– Retains the WAPC, or a committee of the Commission, as the decision-maker

– Introduces a 120-day time frame for assessment and determination of significant development proposals

– Refines the eligibility criteria for what is considered to be state and regionally significant

– Embeds the successful state referral coordination process

Additionally, it has proposed that the Commission be reduced to 10 members, supported by a refined committee structure and improved transparency and efficiency.

Premier McGowan shared that the changes are essential to “ensuring there is a consistent approach to planning across our growing city.”

“Cutting red tape and driving consistency will encourage more private investment, which is critical for driving our economy, creating jobs, and delivering more housing choices for our community.”

Delivering the final reforms to Western Australia’s Development Assessment Panel (DAP) system, changes to existing regulations will be progressed in parallel to:

– Reduce the number of panels to three: one for each of Perth’s inner and outer rings, and one for regional Western Australia

– Permanently appoint highly experienced technical experts to serve as president and deputy presiding members on each panel

– Allow multiple dwelling developments to be determined by DAP

– Making DAPs a completely opt-in process for any development over $2 million, with standard exclusions such as single-family homes still applying

Finally, the state government released its first-ever planning policy to guide medium-density development throughout Western Australia, dubbed the Medium Density Housing Code.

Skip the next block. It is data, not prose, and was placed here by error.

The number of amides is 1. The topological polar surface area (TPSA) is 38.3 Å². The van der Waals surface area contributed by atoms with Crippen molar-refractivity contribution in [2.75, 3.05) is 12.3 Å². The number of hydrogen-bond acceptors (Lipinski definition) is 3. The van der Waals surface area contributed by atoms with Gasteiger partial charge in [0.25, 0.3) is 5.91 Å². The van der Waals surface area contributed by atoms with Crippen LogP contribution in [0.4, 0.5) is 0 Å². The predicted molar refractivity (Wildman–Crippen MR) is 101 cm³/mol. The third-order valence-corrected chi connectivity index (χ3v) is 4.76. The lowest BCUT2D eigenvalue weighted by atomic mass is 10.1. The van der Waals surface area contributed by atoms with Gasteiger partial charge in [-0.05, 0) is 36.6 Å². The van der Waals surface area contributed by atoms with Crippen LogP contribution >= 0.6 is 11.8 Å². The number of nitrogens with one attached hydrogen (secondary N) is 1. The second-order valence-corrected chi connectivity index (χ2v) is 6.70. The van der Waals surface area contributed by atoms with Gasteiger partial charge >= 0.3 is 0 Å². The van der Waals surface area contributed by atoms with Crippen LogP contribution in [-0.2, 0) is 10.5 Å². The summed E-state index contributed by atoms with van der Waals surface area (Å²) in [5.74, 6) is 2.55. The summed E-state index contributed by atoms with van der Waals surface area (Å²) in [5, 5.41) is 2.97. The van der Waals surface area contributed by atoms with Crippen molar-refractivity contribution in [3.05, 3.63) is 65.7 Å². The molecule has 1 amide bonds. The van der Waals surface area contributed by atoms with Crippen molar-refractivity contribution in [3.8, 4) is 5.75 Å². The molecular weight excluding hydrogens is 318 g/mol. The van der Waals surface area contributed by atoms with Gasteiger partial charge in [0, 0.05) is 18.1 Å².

The policy hones in on designing homes that are appropriately sized and suit the context of the land, while also delivering better outcomes in the design of living spaces and for the sustainability and efficiency of new homes.

A government statement outlined what the Code will deliver:

– Improved tree canopy across suburbs with incentives for the retention of existing trees and the requirement for new trees and deep soil areas to be included in all new developments

– Delivery of more housing diversity through a new deemed-to-comply pathway for terrace-style homes, and the requirement for a range of dwelling types in larger grouped and multiple dwelling developments

– Improved housing design with new requirements around minimum living and garden sizes and the need for them to be linked, and the orientation of new homes to deliver better energy efficiency and natural light

– Better neighbourhood amenities with consistent street setbacks and the requirements for new developments to consider impacts on neighbouring properties

– Site area concessions and the removal of occupancy restrictions to incentivise the development of gold-level accessible houses and encourage greater housing diversity and opportunities for ageing in place

The Code has been deemed a “great step toward the planning, design, and delivery of better quality spaces that support and strengthen existing communities” by Ms Brewer.

“It is vital the development community [is] supported to deliver high-quality, medium-density projects across WA,” she said.

“We know a lack of housing supply is challenging future affordability,” she concluded. 

Leave a comment

Your email address will not be published. Required fields are marked *